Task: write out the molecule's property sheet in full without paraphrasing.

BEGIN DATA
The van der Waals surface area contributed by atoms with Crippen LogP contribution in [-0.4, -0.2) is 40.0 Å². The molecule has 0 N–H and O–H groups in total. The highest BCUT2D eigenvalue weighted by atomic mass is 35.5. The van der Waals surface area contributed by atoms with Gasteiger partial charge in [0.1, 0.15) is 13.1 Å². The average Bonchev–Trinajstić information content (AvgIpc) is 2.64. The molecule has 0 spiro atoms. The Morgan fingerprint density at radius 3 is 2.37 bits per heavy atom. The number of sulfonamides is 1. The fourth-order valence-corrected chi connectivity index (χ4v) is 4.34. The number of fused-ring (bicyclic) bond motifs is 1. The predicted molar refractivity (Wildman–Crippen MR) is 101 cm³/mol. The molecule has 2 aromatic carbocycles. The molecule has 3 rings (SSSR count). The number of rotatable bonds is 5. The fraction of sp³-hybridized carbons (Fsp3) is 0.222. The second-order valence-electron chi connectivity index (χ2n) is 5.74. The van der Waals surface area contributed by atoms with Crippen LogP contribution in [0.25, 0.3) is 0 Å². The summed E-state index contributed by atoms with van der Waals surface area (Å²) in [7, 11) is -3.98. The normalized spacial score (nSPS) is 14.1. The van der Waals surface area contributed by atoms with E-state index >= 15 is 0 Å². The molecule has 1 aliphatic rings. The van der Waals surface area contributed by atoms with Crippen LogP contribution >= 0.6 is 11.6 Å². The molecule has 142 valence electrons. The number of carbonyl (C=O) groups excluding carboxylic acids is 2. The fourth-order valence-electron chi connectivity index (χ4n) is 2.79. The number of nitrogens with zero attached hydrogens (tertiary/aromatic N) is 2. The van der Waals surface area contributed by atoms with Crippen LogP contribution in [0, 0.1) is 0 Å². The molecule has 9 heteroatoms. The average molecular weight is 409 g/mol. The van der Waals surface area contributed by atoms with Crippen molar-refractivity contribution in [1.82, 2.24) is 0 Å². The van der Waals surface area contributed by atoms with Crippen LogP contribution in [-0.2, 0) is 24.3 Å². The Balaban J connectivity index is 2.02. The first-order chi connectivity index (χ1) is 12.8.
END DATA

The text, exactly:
The van der Waals surface area contributed by atoms with Crippen LogP contribution in [-0.4, -0.2) is 40.0 Å². The molecule has 0 N–H and O–H groups in total. The highest BCUT2D eigenvalue weighted by atomic mass is 35.5. The van der Waals surface area contributed by atoms with Gasteiger partial charge in [0.1, 0.15) is 13.1 Å². The average Bonchev–Trinajstić information content (AvgIpc) is 2.64. The molecule has 0 spiro atoms. The Morgan fingerprint density at radius 3 is 2.37 bits per heavy atom. The number of sulfonamides is 1. The fourth-order valence-corrected chi connectivity index (χ4v) is 4.34. The number of fused-ring (bicyclic) bond motifs is 1. The predicted molar refractivity (Wildman–Crippen MR) is 101 cm³/mol. The molecule has 2 aromatic carbocycles. The molecule has 3 rings (SSSR count). The number of rotatable bonds is 5. The fraction of sp³-hybridized carbons (Fsp3) is 0.222. The second-order valence-electron chi connectivity index (χ2n) is 5.74. The van der Waals surface area contributed by atoms with Crippen LogP contribution in [0.25, 0.3) is 0 Å². The summed E-state index contributed by atoms with van der Waals surface area (Å²) in [7, 11) is -3.98. The normalized spacial score (nSPS) is 14.1. The van der Waals surface area contributed by atoms with E-state index >= 15 is 0 Å². The molecule has 1 aliphatic rings. The van der Waals surface area contributed by atoms with Crippen LogP contribution >= 0.6 is 11.6 Å². The molecule has 142 valence electrons. The number of carbonyl (C=O) groups excluding carboxylic acids is 2. The fourth-order valence-electron chi connectivity index (χ4n) is 2.79. The number of nitrogens with zero attached hydrogens (tertiary/aromatic N) is 2. The van der Waals surface area contributed by atoms with Crippen LogP contribution in [0, 0.1) is 0 Å². The molecule has 9 heteroatoms. The average molecular weight is 409 g/mol. The van der Waals surface area contributed by atoms with Crippen molar-refractivity contribution in [1.82, 2.24) is 0 Å². The van der Waals surface area contributed by atoms with Crippen LogP contribution in [-0.2, 0) is 24.3 Å². The Balaban J connectivity index is 2.02. The first-order chi connectivity index (χ1) is 12.8.